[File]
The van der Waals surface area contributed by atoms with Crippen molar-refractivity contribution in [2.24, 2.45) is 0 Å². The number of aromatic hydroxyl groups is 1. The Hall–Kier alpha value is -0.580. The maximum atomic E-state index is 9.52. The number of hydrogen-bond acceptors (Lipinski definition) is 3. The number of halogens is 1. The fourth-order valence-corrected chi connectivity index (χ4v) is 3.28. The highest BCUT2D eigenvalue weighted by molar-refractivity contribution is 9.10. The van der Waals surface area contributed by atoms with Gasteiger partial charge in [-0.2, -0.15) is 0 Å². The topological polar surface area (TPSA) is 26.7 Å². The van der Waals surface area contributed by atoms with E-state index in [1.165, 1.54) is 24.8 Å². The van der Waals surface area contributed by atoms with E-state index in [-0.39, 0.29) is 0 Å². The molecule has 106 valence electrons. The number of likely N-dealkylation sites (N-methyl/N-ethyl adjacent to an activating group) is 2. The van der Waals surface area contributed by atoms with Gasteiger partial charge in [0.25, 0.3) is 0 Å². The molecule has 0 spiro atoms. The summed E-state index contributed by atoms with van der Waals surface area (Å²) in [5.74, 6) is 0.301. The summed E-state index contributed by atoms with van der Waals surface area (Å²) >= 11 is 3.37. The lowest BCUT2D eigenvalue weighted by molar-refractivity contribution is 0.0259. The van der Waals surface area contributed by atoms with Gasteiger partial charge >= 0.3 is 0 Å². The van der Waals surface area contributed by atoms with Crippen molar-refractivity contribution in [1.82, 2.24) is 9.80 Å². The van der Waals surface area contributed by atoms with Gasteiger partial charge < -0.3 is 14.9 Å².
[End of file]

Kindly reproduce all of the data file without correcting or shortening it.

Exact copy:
The van der Waals surface area contributed by atoms with Crippen molar-refractivity contribution in [2.24, 2.45) is 0 Å². The number of aromatic hydroxyl groups is 1. The Hall–Kier alpha value is -0.580. The maximum atomic E-state index is 9.52. The number of hydrogen-bond acceptors (Lipinski definition) is 3. The number of halogens is 1. The fourth-order valence-corrected chi connectivity index (χ4v) is 3.28. The highest BCUT2D eigenvalue weighted by molar-refractivity contribution is 9.10. The van der Waals surface area contributed by atoms with Gasteiger partial charge in [-0.2, -0.15) is 0 Å². The topological polar surface area (TPSA) is 26.7 Å². The van der Waals surface area contributed by atoms with E-state index in [1.165, 1.54) is 24.8 Å². The van der Waals surface area contributed by atoms with E-state index in [-0.39, 0.29) is 0 Å². The molecule has 106 valence electrons. The number of likely N-dealkylation sites (N-methyl/N-ethyl adjacent to an activating group) is 2. The van der Waals surface area contributed by atoms with Gasteiger partial charge in [0.25, 0.3) is 0 Å². The molecule has 0 spiro atoms. The summed E-state index contributed by atoms with van der Waals surface area (Å²) in [5.74, 6) is 0.301. The summed E-state index contributed by atoms with van der Waals surface area (Å²) >= 11 is 3.37. The lowest BCUT2D eigenvalue weighted by molar-refractivity contribution is 0.0259. The van der Waals surface area contributed by atoms with Gasteiger partial charge >= 0.3 is 0 Å². The van der Waals surface area contributed by atoms with Crippen molar-refractivity contribution in [1.82, 2.24) is 9.80 Å². The van der Waals surface area contributed by atoms with Gasteiger partial charge < -0.3 is 14.9 Å².